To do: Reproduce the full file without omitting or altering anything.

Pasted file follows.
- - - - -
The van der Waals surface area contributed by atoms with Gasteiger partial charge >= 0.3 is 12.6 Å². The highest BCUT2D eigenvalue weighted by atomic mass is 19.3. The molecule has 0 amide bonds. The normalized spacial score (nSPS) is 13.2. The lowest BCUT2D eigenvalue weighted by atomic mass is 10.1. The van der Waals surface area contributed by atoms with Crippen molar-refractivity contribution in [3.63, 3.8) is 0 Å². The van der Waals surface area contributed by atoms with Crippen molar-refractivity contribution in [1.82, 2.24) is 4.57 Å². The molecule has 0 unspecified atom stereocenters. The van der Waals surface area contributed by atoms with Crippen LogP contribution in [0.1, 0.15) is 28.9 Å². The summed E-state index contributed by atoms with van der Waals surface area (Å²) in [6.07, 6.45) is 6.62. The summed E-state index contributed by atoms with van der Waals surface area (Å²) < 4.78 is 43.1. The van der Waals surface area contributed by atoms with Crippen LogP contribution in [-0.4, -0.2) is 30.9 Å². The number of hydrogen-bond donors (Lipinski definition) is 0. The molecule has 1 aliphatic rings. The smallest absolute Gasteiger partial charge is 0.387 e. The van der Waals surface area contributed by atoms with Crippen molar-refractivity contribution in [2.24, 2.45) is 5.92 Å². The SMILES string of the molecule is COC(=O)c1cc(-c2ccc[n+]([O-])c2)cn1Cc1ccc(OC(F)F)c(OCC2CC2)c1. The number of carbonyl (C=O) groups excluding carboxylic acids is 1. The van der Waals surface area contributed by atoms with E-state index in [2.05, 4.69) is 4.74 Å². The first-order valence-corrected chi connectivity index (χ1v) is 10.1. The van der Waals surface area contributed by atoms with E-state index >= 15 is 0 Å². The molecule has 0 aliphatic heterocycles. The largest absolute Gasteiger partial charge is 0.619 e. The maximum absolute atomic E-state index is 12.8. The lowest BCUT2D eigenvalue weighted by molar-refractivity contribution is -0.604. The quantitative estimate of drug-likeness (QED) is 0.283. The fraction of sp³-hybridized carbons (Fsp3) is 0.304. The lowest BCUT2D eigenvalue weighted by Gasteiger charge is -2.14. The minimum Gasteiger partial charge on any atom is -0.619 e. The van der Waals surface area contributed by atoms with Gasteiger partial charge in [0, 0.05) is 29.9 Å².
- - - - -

The van der Waals surface area contributed by atoms with Gasteiger partial charge >= 0.3 is 12.6 Å². The highest BCUT2D eigenvalue weighted by atomic mass is 19.3. The molecule has 0 amide bonds. The normalized spacial score (nSPS) is 13.2. The lowest BCUT2D eigenvalue weighted by atomic mass is 10.1. The van der Waals surface area contributed by atoms with Crippen molar-refractivity contribution in [3.63, 3.8) is 0 Å². The van der Waals surface area contributed by atoms with Crippen molar-refractivity contribution in [1.82, 2.24) is 4.57 Å². The molecule has 0 unspecified atom stereocenters. The van der Waals surface area contributed by atoms with Crippen LogP contribution in [0.1, 0.15) is 28.9 Å². The summed E-state index contributed by atoms with van der Waals surface area (Å²) in [6.07, 6.45) is 6.62. The summed E-state index contributed by atoms with van der Waals surface area (Å²) < 4.78 is 43.1. The van der Waals surface area contributed by atoms with Crippen LogP contribution in [-0.4, -0.2) is 30.9 Å². The number of hydrogen-bond donors (Lipinski definition) is 0. The molecule has 1 aliphatic rings. The smallest absolute Gasteiger partial charge is 0.387 e. The van der Waals surface area contributed by atoms with Crippen molar-refractivity contribution in [2.24, 2.45) is 5.92 Å². The SMILES string of the molecule is COC(=O)c1cc(-c2ccc[n+]([O-])c2)cn1Cc1ccc(OC(F)F)c(OCC2CC2)c1. The number of carbonyl (C=O) groups excluding carboxylic acids is 1. The van der Waals surface area contributed by atoms with E-state index in [2.05, 4.69) is 4.74 Å². The first-order valence-corrected chi connectivity index (χ1v) is 10.1. The van der Waals surface area contributed by atoms with E-state index >= 15 is 0 Å². The molecule has 0 aliphatic heterocycles. The largest absolute Gasteiger partial charge is 0.619 e. The maximum absolute atomic E-state index is 12.8. The lowest BCUT2D eigenvalue weighted by molar-refractivity contribution is -0.604. The quantitative estimate of drug-likeness (QED) is 0.283. The fraction of sp³-hybridized carbons (Fsp3) is 0.304. The lowest BCUT2D eigenvalue weighted by Gasteiger charge is -2.14. The minimum Gasteiger partial charge on any atom is -0.619 e. The van der Waals surface area contributed by atoms with Gasteiger partial charge in [0, 0.05) is 29.9 Å².